The purpose of starting a business is to succeed. Not everyone needs to be rich, but everyone is at least trying to sustain some degree of success. There is no benefit to starting a company that doesn’t have some chance of surviving – at best, you barely get by and fail in a few years. At worst, you end up worse than when you started.
Not long ago I found myself at a new restaurant without a single redeeming quality. It was brand new, but perhaps it should have been called “bland new” (haha puns!) because its food was bland, its menu was bland, its service was bland, and its style was bland. It had zero personality, zero innovative dishes, and zero commitment to the customer.
At some point – before it became a business – this restaurant was nothing more than a conversation. Long before it became a restaurant, at least one person had a conversation with someone else about deciding to create it. I started to imagine that conversation. In my head, it went something like this:
Person 1: Let’s start a restaurant!
Person 2: Great! People love food! What should we serve?
Person 1: Let’s serve Pho (Vietnamese noodle soup).
Person 2: Excellent! Pho is such a popular food right now! How should we make it successful?
Person 1: Oh no no no.
Person 2: Excuse me?
Person 1: Apology accepted.
Person 2: No, I mean… what are you saying “Oh no” to?
Person 1: Oh, I’m saying no to being successful.
Person 2: I don’t understand.
Person 1: Well, I think we should have the most generic menu possible.
Person 2: uh…
Person 1: We should also hire only cheap cooks and get basic ingredients. Really dumb it down if you know what I mean.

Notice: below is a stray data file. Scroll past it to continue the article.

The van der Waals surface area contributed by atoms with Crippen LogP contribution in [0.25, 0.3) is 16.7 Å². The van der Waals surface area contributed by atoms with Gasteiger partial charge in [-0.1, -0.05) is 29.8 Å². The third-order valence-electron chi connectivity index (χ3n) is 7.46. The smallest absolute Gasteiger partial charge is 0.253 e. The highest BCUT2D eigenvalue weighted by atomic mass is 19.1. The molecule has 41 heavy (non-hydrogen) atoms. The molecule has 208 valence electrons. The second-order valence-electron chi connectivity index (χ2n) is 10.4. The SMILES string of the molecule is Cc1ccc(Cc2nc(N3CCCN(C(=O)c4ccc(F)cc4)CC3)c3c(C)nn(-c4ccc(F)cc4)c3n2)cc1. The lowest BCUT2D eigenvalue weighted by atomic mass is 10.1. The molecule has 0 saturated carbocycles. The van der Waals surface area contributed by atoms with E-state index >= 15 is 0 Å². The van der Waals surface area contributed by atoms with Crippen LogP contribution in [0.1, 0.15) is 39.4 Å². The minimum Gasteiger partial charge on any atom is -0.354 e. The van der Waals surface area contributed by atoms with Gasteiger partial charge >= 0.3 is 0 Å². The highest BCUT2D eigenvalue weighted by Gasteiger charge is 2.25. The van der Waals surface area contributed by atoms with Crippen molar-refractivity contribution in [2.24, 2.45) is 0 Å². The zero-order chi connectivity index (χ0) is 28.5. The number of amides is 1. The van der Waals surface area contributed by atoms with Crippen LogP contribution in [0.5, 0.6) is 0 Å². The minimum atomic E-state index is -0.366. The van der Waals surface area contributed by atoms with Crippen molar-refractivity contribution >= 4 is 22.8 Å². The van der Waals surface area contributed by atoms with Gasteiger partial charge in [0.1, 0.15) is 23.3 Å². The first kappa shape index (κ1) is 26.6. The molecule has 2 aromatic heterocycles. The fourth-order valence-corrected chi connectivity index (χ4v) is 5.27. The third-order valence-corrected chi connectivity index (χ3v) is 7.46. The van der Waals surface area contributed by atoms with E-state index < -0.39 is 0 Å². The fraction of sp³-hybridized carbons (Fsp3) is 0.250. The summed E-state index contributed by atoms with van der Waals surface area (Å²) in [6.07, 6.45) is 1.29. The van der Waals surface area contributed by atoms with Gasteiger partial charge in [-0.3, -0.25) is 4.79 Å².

Person 1: Let’s also avoid an interior designer. No one cares about the decor. Also, I think we should hire some friends and family. No need to worry about training them, customer service isn’t the name of our game. Let’s also skip marketing. People will see our sign from the street.
Person 2: So you want to start a restaurant…
Person 1: Yes, I would love to. I am super excited for it. I’m ready to spend my entire life savings getting this off the ground.
Person 2: … and you want to do absolutely nothing to get people to come to that restaurant.
Person 1: Exactly.
Person 1: =)
Person 1: Where are you going?
The restaurant wasn’t even in a popular area. It was a few blocks away from a place that was affectionately known as “Little Beirut” by local police and it had limited parking. This was a brand new business, and they did absolutely nothing to make it interesting or special in any way. It was like writing “hard worker” on a resume – a cliche that can be stated by everyone and ultimately has no meaning. Its food was the definition of generic, almost as if someone was stereotyping it, and the only reason this restaurant might possibly sustain any success is that the ingredients to make Pho cost essentially $0.20 so the restaurant is all profit.
Yet who does this? Who starts a restaurant, or any type of business, without something that sets you apart? Whether it’s the quality of your soup, the quality of your service, the quality of your products, the quality of your marketing, or the quality of your writing, there needs to be something that a company does to make itself different than everyone else.
So ask yourself what your company does that makes it truly different. Ask yourself what makes you genuinely special, or what you’re doing that makes you deserve long term success. It doesn’t have to be products. It doesn’t have to be services. It doesn’t have to be storefront. As a content marketing company, we know that sometimes all you need to do is simply be a better marketer. The point isn’t what you do. The point is to make sure you do something.
Because if you can’t pinpoint what you’re doing that will help you deserve long term success, then you’re not going to have it. Whether it’s innovation, marketing, price, or simply the quality of your service, make sure you’re always thinking about what you can do to help your business succeed.